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Magnificent War Horses
March to the Review
Present the Colors, Gentlemen
Reform the line here, boys.
Just barely repulsed
The Gallant Charge.
Form the Line, boys!.
The Union answers back.
The Confederate volley.
The first shot.
I see we are ready.
The final inspection
I shall return to my own forces
We are ready, Sir!
Preparing the batteries
Two correspondents for the papers
We must make haste before the Enemy arrives!
A Gentleman and his Lady
Makin' sure "our Boys" are okay
The Music Men
A long time no see!
Makin' a Grand Entrance
A trio of fine Belles
In January of 1865, Union General William Tecumseh Sherman [1820-1891] with his Military Division of the Mississippi entered into South Carolina from Savanah. He had cut a swath of destruction 60-miles wide through Georgia and had intended to continue to do so on his way to the Carolina state capital of Columbia.
He was hampered in his efforts by Augusta native son Confederate General
Joseph "Fightin'Joe" Wheeler [1836-1908] whose Cavalry engaged “the enemy” all along the way.
The Battle of Aiken
February 21, 2015
The Belles of the Battlefield...
It would not be the last time Wheeler and Kilpatrick face each other in Battle.
Aiken remembers this battle with a re-enactment every February.
As he confidently approached Aiken the women stood on their porches waving their handkerchiefs and welcoming them in.
Something was amiss, thought Kill Cav, as this was the last type of greeting he expected from the women of South Carolina.
He was right. He was walking into a "blind switch" type of trap [blocked at both sides and closed at the top] set by Wheeler.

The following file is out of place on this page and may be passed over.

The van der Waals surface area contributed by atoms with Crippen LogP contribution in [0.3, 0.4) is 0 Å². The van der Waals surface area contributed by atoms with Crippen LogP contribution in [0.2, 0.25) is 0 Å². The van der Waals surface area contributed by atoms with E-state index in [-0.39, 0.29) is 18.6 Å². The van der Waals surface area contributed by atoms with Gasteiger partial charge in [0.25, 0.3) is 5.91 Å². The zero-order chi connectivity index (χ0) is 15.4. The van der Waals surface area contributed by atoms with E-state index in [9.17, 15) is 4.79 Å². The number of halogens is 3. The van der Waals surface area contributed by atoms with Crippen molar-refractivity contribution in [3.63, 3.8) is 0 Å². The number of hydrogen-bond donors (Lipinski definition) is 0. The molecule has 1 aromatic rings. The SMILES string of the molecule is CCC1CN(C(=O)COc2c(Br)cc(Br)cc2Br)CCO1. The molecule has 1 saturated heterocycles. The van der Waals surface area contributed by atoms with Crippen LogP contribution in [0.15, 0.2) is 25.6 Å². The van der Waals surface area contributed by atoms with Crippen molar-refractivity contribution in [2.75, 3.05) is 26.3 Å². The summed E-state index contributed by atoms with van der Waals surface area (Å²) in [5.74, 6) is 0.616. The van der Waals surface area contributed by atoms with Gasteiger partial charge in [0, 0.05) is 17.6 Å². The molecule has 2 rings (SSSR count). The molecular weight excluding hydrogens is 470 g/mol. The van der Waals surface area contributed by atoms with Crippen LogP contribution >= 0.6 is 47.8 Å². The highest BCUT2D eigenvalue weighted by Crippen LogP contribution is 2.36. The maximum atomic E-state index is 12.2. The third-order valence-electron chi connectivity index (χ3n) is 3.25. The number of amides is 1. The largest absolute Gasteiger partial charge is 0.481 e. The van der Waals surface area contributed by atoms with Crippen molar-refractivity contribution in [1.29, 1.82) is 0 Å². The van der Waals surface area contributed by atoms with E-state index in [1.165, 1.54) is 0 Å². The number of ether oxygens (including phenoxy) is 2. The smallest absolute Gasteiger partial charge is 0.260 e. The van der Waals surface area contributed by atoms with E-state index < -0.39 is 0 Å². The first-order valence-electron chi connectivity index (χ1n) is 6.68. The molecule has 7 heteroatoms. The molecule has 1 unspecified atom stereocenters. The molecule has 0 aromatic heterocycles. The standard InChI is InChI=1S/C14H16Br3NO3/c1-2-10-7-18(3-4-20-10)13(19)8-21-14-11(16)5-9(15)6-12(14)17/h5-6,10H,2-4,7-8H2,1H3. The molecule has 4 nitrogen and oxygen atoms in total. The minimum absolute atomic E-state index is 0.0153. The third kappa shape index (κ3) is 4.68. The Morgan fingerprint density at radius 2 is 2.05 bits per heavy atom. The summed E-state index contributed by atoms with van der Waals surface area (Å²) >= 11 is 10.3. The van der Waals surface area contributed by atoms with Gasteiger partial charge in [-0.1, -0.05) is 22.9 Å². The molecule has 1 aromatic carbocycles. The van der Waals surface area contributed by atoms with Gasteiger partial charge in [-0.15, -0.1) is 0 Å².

In the heart of Aiken center, as troops from both sides rushed into fierce hand-to-hand combat, the Battle of Aiken began on February 11, 1865. It would last two days before Kill Cav retreated northward to rejoin Sherman in his march towards Columbia.
Fightin' Joe had saved Aiken, the mills, and the gunpowder works although railroad service through Aiken would not return for another three years.
At Big Bethel in Hampton Roads, VA Captain
Kilpatrick was the first Union officer to be wounded
in battle - "in the but-tocks, Sir." - and would engage
in many conflicts such as Bull Run, Chancellorsville,
the Peninsular Campaign, Northern Virginia, and Gettysburg earning promotion upon promotion for his bold and fearless attitude. He showed "a great impatience and eagerness for orders" which endeared him to his superiors. He was aggressive, fearless, ambitious and blustery and his men had a dislike for him due to his disregard for life and losses.
He earned the nickname of "Kill Cavalry" Kilpatrick..."Kill Cav" for short.
As Sherman headed north, Union General Hugh Judson Kilpatrick [1836-1881]
branched off and aimed for Aiken with the intent of gleefully destroying the
cotton mills in Graniteville and the Augusta gunpowder works.
Fightin' Joe matched his steps northward.
Kilpatrick, from New Jersey, had been a member of West Point class of 1861
while Wheeler was in 1859. They had both joined their respective armies as
2nd Lieutenants at the outbreak of hostilities.
The Battle of Aiken, South Carolina...
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General Thomas J. "Stonewall" Jackson